Professor Song Li and his research team have shown that physical cues can replace certain chemicals when inducing mature cells back to a pluripotent stage, capable of becoming any cell type in the body.
Bioengineers at the University of California, Berkeley, have shown that physical cues can replace certain chemicals when nudging mature cells back to a pluripotent stage, capable of becoming any cell type in the body.
The researchers grew fibroblasts – cells taken from human skin and mouse ears – on surfaces with parallel grooves measuring 10 micrometers wide and 3 micrometers high. After two weeks of culture in a special cocktail used to reprogram mature cells, the researchers found a four-fold increase in the number of cells that reverted back to an embryonic-like state compared with cells grown on a flat surface. Growing cells in scaffolds of nanofibers aligned in parallel had similar effects.
The study, published online today (Sunday, Oct. 20) in the journal Nature Materials, could significantly enhance the process of reprogramming adult cells into embryonic-like stem cells that can differentiate, or develop, into any type of tissue that makes up our bodies.
The 2012 Nobel Prize in Physiology or Medicine was awarded to scientists who discovered that it was possible to reprogram cells using biochemical compounds and proteins that regulate gene expression. These induced pluripotent stem cells have since become a research mainstay in regenerative medicine, disease modeling and drug screening.
“Our study demonstrates for the first time that the physical features of biomaterials can replace some of these biochemical factors and regulate the memory of a cell’s identity,” said study principal investigator Song Li, UC Berkeley professor of bioengineering. “We show that biophysical signals can be converted into intracellular chemical signals that coax cells to change.”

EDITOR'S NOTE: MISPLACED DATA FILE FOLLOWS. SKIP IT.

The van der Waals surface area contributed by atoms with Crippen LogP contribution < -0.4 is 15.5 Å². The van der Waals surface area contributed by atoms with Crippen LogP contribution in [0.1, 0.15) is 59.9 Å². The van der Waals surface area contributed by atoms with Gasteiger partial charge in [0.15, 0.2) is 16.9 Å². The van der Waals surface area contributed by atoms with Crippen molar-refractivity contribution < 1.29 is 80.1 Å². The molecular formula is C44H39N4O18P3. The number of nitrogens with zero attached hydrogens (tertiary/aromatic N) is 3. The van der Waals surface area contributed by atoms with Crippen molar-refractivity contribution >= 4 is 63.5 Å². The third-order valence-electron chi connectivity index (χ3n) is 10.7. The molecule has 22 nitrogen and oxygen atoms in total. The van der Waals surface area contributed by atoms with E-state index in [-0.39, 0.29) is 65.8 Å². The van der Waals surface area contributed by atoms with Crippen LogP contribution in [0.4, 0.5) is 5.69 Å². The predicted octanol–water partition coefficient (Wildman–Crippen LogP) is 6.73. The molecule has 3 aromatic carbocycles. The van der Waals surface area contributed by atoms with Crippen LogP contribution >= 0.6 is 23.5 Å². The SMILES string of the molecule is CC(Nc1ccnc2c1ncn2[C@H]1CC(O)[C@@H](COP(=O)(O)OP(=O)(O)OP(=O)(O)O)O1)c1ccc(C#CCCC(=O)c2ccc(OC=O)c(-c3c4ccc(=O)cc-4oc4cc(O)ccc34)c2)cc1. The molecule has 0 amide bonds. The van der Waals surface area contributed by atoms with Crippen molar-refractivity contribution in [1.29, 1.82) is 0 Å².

Professor Song Li is part of the bioengineering faculty at UC Berkeley and specializes in biomechanics and cell & tissue engineering. He was interviewed to share his experiences and offer advice to current bioengineering students. He recommends all bioengineering students supplement their engineering education with hands-on research in order to develop a strong set of technical skills that will be attractive to future employers. He tells students to stay connected to friends and alumni who have graduated from Berkeley and/or have been through similar experiences. All in all, he believes that bioengineering has very promising life-changing innovations for the future.
One of the top suspects behind killer vascular diseases is the victim of mistaken identity, according to researchers from the University of California, Berkeley, who used genetic tracing to help hunt down the real culprit.
The guilty party is not the smooth muscle cells within blood vessel walls, which for decades was thought to combine with cholesterol and fat that can clog arteries. Blocked vessels can eventually lead to heart attacks and strokes, which account for one in three deaths in the United States.
Instead, a previously unknown type of stem cell — a multipotent vascular stem cell — is to blame, and it should now be the focus in the search for new treatments, the scientists report in a new study appearing June 6 in the journal Nature Communications.
“For the first time, we are showing evidence that vascular diseases are actually a kind of stem cell disease,” said principal investigator Song Li, professor of bioengineering and a researcher at the Berkeley Stem Cell Center. “This work should revolutionize therapies for vascular diseases because we now know that stem cells rather than smooth muscle cells are the correct therapeutic target.”
The finding that a stem cell population contributes to artery-hardening diseases, such as atherosclerosis, provides a promising new direction for future research, the study authors said.